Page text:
David, et al
I'm sure there will be several posts on this. I worked for the postal
service for nine years. Having said that, I've noticed some here like to
mail it in while others go in person. It depends on volume. But, trust me,
if you mail them in you will get in the stack with requests from child
support, welfare, etc. It's best you make an in person visit and be patient
with them. The clerk (who may be a PTF (part-time flexible))may not be
trained in this particular area so at first make them your friend and if
they aren't familiar with the process, tell them what is normally done. Use
the jargon so they know you know what you are talking about. Ask them to
check their "directory" for any CFS (computer forwarding system, the folks
who put on the yellow forwarding labels) cards that have been filled out.
The larger the post office the greater chance they may have to take it to
the carrier's casing area.
IF then, they aren't cooperating not out of lack of knowledge for this area
but because they are being a brick wall, then ask to see the postmaster or
HOWEVER, if you have some time, a good method is to send an envelope (even
with a blank sheet of paper inside) to the target. You don¹t even have to
put your name as the sender just your PO Box and address. In big letters,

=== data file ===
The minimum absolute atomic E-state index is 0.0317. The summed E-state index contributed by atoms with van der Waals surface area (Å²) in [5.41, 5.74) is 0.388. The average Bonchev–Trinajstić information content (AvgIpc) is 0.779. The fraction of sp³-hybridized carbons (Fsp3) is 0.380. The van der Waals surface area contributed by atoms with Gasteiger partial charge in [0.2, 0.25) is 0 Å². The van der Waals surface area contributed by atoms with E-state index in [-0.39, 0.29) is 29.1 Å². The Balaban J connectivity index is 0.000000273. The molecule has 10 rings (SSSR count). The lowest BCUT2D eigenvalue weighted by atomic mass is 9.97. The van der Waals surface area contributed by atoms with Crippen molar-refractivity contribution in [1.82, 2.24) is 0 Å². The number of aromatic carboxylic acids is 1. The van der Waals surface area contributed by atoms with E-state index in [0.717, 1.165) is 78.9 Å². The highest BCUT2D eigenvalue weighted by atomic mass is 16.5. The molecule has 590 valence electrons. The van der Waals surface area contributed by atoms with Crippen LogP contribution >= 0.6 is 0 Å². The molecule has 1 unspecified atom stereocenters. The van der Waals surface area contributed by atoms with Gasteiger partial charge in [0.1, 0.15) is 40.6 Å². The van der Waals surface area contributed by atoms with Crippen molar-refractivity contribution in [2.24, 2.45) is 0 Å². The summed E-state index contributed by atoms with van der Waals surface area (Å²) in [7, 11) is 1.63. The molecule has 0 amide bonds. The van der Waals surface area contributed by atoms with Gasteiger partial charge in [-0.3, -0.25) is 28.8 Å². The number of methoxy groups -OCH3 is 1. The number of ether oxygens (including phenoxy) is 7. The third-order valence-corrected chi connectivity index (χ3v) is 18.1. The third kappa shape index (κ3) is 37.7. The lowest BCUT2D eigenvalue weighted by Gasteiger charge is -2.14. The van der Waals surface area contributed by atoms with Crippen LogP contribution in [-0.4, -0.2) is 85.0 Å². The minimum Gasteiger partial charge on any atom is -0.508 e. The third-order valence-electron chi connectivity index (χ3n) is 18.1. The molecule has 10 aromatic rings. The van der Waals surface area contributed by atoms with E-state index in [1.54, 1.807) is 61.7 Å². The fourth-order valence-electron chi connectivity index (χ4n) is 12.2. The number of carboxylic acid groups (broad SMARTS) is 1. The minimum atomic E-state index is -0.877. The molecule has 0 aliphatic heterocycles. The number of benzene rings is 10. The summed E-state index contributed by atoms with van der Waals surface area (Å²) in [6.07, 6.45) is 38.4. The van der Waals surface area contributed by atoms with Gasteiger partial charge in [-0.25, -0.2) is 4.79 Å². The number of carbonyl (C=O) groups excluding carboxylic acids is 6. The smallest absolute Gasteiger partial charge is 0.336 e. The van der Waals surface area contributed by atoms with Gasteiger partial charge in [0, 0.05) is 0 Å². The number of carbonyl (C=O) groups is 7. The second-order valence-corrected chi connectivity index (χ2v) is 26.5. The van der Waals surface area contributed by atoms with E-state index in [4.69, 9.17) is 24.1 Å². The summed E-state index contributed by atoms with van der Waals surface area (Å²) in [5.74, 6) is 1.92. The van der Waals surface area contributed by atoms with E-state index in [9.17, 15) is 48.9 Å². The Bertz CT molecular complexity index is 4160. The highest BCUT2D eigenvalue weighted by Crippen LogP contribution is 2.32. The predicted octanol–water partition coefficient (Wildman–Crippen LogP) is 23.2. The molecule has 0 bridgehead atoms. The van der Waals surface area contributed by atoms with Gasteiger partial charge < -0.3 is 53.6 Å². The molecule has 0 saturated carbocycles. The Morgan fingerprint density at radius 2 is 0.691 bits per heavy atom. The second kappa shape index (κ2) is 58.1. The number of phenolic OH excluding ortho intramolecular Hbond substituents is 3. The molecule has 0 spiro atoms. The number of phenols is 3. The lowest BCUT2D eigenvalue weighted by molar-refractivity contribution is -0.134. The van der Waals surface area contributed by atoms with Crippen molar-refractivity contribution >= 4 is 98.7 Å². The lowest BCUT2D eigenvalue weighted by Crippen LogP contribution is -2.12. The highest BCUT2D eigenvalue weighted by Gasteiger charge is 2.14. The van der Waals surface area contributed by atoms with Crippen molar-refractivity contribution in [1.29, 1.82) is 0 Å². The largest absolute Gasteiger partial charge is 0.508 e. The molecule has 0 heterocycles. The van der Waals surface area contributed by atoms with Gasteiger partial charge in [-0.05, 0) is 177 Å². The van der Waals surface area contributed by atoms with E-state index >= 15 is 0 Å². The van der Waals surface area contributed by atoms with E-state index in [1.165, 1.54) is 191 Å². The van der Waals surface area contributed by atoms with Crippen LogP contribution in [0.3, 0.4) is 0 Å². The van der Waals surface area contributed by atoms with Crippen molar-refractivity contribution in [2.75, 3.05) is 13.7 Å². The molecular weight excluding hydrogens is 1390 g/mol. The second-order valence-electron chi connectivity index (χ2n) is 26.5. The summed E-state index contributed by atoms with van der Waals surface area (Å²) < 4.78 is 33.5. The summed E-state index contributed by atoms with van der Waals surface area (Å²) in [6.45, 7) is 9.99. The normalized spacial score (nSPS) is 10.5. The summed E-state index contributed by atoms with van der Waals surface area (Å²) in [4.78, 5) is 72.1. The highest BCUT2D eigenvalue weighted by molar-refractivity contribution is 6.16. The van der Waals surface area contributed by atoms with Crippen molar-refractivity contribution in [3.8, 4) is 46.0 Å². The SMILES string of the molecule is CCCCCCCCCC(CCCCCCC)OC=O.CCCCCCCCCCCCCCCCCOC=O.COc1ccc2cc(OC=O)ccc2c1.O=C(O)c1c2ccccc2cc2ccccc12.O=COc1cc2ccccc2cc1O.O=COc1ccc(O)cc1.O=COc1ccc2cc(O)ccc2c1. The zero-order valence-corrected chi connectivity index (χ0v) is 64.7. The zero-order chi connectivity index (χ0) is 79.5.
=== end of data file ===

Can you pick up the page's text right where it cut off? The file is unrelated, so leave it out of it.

however, above the target address put:
RETURN SERVICE REQUESTED, DO NOT FORWARD
I'm thinking of even going to Office Depot and having one of these stamps
Ron Rugen, LPI
Heartland Judgment Recovery
Nationwide Hand Searches for County Criminal & DMVs; National Skip Traces
Licensed/Bonded through the City of Columbia, MO
Member: IAPI NAIS CAJP
Investigations - http://YourPrivateDetective.com
Judgment/Debt Collections - http://GetMyCash.com info@...
Surveillance, Judgment Recovery, Process Service, Skip Tracing, Witness
Interviews, Personal Injury Investigations, Worker's Comp/Sub Rosa, Asset
Checks, Background Screenings, Research, Collections, Phone/E-Mail Traces,
and General Investigations
I am not an attorney and do not give legal advice.
For such, you should seek advice of a licensed attorney.
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